The sun glistens on the water, wild daisies shimmer in the breeze near my feet, and the warmth from the rock seeps into my hips. Tiny waves lap on the rocky shore. A stand-up paddler passes, barely a wake behind her, and I wonder in this quiet, do I really want this quarantine to end?
There are cozy havens everywhere I walk... I imagine what it feels like to sit there, and think about how the changes around us compel us to make these new refuges.
After that first sighting, orange started popping out at me. I could see it from a block away, waving me down, "Look at me! Look at me!" But it's funny how once you start looking for something, you start seeing it all the time.
Usually my feelings about Fall here in the Pacific Northwest are more mixed; excited about cooler mornings, rain in the garden, digging out warm clothes while mourning the end of languid days, sleeveless shirts, warm skin, and thriving gardens. Instead, I was fighting inevitable change, a losing battle.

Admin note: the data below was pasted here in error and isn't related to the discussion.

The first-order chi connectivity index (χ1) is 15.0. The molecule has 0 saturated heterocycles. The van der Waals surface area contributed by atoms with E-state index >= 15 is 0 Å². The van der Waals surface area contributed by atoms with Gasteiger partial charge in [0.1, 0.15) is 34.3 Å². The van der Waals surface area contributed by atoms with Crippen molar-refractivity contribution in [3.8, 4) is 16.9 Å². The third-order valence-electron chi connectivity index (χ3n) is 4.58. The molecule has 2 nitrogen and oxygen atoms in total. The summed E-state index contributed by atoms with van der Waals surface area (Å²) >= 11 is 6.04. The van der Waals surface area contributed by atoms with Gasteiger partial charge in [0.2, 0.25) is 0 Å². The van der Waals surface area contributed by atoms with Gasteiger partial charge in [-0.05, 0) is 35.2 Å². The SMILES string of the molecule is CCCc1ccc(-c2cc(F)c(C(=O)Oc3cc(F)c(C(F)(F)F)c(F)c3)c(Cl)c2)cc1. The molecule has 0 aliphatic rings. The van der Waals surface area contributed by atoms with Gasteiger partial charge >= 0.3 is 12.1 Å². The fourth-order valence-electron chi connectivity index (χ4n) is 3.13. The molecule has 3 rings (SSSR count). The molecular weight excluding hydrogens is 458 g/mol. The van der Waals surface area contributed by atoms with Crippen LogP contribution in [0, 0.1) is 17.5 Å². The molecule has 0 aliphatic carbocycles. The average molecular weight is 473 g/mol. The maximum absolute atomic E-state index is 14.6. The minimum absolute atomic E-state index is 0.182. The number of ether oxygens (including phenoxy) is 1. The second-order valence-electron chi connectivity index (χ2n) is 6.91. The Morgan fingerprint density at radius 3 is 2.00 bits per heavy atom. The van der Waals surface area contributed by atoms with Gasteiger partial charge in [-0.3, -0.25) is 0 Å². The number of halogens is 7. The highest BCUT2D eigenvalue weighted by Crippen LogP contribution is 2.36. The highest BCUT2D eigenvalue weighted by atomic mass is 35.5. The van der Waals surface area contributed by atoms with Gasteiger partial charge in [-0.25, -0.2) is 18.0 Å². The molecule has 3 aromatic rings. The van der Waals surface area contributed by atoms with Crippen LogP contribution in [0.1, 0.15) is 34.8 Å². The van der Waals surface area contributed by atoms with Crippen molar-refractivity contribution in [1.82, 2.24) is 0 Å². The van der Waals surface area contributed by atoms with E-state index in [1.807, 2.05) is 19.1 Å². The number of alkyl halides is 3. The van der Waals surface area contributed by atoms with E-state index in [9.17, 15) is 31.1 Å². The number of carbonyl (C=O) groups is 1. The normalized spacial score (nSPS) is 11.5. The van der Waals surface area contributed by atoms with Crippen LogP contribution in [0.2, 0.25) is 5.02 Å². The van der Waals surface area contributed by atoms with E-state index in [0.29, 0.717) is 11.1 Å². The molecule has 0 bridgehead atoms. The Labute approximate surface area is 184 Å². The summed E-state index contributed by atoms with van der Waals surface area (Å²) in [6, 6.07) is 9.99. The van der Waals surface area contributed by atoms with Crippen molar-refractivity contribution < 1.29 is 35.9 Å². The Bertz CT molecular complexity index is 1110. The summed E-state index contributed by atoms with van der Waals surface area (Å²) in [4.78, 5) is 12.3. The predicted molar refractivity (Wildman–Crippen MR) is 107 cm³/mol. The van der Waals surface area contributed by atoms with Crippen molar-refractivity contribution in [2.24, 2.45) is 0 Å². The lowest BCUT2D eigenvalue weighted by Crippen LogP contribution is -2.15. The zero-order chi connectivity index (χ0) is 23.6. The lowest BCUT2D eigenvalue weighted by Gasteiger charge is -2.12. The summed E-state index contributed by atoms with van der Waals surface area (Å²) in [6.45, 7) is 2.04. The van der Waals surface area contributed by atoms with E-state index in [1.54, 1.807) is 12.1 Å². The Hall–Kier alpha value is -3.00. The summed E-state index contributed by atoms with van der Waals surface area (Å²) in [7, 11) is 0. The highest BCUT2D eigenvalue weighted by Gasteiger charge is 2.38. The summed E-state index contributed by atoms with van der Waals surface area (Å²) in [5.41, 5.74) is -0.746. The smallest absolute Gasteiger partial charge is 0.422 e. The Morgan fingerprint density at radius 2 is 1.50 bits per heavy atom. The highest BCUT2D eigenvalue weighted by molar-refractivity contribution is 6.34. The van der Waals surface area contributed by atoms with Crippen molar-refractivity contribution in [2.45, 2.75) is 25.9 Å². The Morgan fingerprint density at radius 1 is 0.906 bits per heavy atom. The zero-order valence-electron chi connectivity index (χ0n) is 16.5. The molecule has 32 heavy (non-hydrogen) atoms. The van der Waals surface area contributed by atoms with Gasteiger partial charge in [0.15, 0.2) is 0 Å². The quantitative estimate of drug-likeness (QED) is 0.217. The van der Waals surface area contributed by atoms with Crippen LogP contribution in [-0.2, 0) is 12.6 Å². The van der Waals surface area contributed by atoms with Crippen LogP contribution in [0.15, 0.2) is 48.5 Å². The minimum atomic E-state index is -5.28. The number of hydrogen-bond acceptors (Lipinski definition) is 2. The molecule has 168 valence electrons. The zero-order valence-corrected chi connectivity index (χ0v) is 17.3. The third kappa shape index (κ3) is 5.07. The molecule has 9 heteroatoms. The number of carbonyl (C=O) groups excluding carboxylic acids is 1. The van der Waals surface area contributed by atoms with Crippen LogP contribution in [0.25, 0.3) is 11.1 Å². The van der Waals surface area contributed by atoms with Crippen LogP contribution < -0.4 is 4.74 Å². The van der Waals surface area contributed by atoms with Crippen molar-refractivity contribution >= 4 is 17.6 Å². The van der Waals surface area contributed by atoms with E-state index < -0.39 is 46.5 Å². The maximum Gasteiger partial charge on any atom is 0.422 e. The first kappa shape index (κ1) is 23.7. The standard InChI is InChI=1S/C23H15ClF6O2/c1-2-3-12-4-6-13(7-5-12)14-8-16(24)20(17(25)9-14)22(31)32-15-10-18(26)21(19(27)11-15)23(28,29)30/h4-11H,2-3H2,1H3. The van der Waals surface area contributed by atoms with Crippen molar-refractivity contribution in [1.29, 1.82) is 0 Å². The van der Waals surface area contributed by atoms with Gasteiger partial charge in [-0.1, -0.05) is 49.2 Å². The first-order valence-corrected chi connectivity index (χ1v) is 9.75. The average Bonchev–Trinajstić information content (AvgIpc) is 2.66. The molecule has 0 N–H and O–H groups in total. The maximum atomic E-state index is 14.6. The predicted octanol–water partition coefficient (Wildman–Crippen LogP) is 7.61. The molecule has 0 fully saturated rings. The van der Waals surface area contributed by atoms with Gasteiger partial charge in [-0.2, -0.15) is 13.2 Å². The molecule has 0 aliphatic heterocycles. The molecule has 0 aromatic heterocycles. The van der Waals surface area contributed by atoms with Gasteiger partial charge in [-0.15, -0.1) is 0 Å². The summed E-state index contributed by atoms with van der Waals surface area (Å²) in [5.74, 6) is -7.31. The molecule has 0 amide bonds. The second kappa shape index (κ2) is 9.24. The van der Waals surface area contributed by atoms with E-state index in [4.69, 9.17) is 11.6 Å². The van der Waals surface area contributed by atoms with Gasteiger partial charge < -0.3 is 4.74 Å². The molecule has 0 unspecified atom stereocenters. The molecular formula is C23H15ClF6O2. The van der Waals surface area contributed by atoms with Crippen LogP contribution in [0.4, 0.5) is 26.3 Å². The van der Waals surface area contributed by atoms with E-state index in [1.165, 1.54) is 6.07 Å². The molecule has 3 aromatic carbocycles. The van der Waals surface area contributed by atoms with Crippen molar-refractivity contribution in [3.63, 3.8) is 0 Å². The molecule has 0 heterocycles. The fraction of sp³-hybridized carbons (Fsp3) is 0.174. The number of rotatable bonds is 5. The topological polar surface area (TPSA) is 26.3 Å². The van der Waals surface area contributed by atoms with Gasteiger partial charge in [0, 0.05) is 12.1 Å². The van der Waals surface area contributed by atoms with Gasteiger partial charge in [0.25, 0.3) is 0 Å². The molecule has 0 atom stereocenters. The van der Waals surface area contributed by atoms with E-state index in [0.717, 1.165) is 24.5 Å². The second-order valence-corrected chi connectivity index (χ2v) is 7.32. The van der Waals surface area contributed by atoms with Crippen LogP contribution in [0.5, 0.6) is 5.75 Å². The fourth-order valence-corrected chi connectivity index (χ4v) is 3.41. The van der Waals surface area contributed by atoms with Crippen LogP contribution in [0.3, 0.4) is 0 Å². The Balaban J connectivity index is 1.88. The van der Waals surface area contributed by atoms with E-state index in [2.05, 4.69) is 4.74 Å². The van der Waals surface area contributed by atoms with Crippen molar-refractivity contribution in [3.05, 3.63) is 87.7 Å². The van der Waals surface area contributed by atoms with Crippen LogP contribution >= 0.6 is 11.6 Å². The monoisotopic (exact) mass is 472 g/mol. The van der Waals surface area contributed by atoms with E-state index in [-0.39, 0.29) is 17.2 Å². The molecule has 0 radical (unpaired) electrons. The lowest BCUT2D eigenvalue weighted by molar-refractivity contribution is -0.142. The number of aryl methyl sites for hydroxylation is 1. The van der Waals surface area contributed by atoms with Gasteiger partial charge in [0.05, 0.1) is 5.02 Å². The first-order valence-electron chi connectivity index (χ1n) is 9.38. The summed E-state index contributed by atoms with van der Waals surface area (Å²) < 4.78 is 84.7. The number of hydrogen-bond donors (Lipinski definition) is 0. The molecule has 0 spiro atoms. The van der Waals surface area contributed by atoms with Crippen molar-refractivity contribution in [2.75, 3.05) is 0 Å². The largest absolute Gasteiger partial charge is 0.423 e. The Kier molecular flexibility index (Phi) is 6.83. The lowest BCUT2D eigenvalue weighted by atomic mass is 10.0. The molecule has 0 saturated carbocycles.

So many things can make or break a hike. What makes a hike a good hike for you? Here's what I noticed last time I went to the woods.
Basalt cliffs rose up straight up before us, and I imagined the floods advancing and receding repeatedly at the end of the Ice Age, the entire area being underwater, wiping out whatever was here before.
I spent April chasing Oregon's elusive wildflower bounty, hoping to catch the brief moment in time when tight little buds transform into fields of color.
The Coast Starlight train trip from Oakland to Santa Barbara is a beautiful nine hours long. I had frequently traveled up and down the U.S. west coast, but the train was just never as cheap or quick or convenient as flying or driving. But when all you have is time...
An old railroad is given new life, and a reminder to mix life's sweetness with the challenges.
Looking for color in the Dog Days of summer.